So looking at the facts… should I still have some hope left that one of my new years resolutions (be able to vote) will come true?
As a hacker and computer literate I know that it could be feasible to do electronic voting, or even going to the embassy or even keeping the good old post system, if there was any interest in using it.
The most amazing thing about it is that nowadays, and we have done that already quite a few times, we wake up on the morning in Berlin, take breakfast, pack some stuff in our backpacks and within 4-5 hours (just 2:30 hours of plane) we are in Barcelona chatting happily with our family and friends.
How come the voting envelope hasn’t still arrived at my home in Berlin?!
We went back to Catalonia for Christmas to visit our family and friends (and who doesn’t do it :) and while on Vic I found the bus for blood donation on my way to buy the best chocolate croissants ever.
Whenever I’m around Catalonia I try to give blood (4 times a year allowed for men over 18 years and more than 50kg), but this time some ideas came to my mind:
- People was making huge queues on the public lottery office in front of the stationed bus. In contrast, there was no queue at all on the bus. In fact it took me less than 20 minutes to enter and leave the bus. Still without blood on the hospitals, no matter how much money you get on the lottery…
- Just after giving blood and about to leave, one of those security money vans that take money from banks, lottery offices or so arrived and a couple of strong guys came out of it to take the money from the lottery office. Again, money needs gorilla-like people to take care of it, while the blood bags already filled where lying inside the bus on my arm reach.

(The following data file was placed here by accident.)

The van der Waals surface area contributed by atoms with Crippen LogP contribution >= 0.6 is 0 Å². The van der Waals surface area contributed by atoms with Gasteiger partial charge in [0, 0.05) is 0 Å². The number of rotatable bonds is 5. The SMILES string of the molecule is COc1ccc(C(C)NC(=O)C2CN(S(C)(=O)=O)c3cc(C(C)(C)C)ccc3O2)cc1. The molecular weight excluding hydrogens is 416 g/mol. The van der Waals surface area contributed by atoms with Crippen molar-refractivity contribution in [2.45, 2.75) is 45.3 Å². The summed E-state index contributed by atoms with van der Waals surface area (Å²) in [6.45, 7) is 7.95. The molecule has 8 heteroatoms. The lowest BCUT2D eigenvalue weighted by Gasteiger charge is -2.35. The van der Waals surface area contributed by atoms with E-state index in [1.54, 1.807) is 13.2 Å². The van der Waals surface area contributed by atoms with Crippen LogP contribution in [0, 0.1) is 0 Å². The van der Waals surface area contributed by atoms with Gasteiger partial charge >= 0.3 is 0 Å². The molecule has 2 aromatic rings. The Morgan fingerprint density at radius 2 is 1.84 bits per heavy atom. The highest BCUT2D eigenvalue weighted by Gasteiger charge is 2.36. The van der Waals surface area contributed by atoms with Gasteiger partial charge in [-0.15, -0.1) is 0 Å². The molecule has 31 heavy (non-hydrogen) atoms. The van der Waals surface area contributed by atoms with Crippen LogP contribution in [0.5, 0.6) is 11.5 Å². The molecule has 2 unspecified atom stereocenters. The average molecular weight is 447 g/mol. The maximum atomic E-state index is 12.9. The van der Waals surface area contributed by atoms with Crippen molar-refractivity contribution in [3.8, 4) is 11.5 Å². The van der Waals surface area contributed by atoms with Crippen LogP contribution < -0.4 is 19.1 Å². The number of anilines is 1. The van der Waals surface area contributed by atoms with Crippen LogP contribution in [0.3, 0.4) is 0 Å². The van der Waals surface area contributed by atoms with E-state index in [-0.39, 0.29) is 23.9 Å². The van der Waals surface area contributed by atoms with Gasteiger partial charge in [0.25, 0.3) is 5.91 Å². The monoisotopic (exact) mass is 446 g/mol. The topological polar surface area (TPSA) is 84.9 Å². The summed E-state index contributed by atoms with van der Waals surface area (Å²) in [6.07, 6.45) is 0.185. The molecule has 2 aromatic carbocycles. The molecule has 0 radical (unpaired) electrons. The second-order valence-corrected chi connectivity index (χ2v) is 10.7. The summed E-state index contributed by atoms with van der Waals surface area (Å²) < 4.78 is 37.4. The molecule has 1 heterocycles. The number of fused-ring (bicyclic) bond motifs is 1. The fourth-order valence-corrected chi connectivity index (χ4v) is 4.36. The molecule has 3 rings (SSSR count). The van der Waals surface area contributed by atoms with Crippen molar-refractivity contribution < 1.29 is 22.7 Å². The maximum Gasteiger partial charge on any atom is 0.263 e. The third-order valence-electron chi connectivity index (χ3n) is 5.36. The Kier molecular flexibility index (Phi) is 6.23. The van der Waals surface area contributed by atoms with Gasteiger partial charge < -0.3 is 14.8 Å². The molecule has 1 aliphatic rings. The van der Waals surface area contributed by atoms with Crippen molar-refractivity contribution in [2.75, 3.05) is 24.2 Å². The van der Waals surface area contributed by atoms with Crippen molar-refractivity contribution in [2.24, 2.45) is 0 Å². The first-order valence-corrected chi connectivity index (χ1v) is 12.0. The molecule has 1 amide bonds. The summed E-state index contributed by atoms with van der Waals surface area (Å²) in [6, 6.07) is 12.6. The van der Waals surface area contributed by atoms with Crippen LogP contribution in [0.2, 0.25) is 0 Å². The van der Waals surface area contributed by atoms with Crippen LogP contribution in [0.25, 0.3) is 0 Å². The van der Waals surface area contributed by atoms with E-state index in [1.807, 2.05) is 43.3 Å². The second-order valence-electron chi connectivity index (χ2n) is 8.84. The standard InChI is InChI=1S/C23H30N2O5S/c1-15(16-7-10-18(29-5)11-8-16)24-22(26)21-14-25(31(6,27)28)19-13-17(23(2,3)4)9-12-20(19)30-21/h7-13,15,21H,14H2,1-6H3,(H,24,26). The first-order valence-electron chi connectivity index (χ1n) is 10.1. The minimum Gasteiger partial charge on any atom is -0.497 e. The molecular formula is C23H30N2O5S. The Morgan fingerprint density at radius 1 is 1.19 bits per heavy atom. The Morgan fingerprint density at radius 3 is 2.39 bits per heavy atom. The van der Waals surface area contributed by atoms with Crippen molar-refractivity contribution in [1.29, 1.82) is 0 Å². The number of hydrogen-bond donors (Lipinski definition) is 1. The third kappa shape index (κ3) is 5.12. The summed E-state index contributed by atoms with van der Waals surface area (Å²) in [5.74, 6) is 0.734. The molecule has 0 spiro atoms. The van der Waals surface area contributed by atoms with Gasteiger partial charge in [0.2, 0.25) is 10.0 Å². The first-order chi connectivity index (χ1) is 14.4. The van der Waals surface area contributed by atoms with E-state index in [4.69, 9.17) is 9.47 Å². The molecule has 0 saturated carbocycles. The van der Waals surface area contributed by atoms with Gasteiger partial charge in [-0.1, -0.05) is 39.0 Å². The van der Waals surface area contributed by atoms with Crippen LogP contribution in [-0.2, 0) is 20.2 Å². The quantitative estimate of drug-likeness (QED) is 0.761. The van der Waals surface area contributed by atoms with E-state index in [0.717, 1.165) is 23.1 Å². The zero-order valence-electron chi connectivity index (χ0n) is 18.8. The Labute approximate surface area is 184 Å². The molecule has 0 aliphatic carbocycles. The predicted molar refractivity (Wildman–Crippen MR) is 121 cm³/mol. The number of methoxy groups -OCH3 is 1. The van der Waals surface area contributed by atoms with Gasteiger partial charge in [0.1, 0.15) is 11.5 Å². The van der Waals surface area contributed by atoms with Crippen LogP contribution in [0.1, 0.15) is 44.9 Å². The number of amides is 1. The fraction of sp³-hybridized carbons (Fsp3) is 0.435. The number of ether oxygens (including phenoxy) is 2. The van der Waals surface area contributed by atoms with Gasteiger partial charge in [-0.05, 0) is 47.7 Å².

Anyway, just as the Catalan blood bank system says: “one time (giving blood) is not enough!”
Last year around this days I was still living near Barcelona (Molins de Rei actually), some days later, on the November 4th I took a flight from Barcelona to Berlin my new home as of now, and since then, things have happened in a quite fast peace…
We (with Sílvia obviously!) went there as I got a job offer from der Freitag, a newspaper, where I help building their website. With such a big move, packing, unpacking, moving, legal stuff and so on kept ourselves busy for quite some time. Thankfully I stayed ~one month with Kat and Dave (million thanks again!!) which helped a lot in getting papers sorted out and finding a flat where to stay :)
German classes started on January (12h per week plus 40h work) and a wedding in Catalonia on June 30th was the new thing to keep ourselves busy.
Right now German classes are still undergoing, we are going to make a late honeymoon to Japan and we are starting to get ready for the next small thing: we are expecting a baby!
We are really excited about it! All these ultrasounds and 3D images that nowadays doctors do and everything really get you the (obviously not like the future-to-be-mom) feeling that something is being cooked in your wife’s belly :D
Surely times will keep changing from now on! :D The baby is expected to be around early Spring so (s)he will not get frozen by the Berlin’s winter which their parents are still not used to :)
Looking back before coming to Berlin looks really far far away and it’s been only one year!
Next month (November) is around the corner, and so it is the next GNOME Translation Project meeting!
Feel free to add yourself and suggest discussion points on the above link!
Many thanks to Gabor for organizing it!
I had a draft of this post since two days, as a way to make a call for action to fix the offending bug once and for all.
Fast forward, and thanks to my personal new hero of the day, Martin Robinson, we, the GNOME Translation Project community can finally start translating in a reliable way WebKitGTK+!
I don’t have the honor to know him, but, please, if you happen to see him, buy him his beverage of taste and let me pay the bill, I will gladly do that!
A lot of credit also goes for Chris Leonard who has been tirelessly chasing this bug.
Since yesterday the translation world is a bit more shiny :)
Thanks a lot Martin and Chris!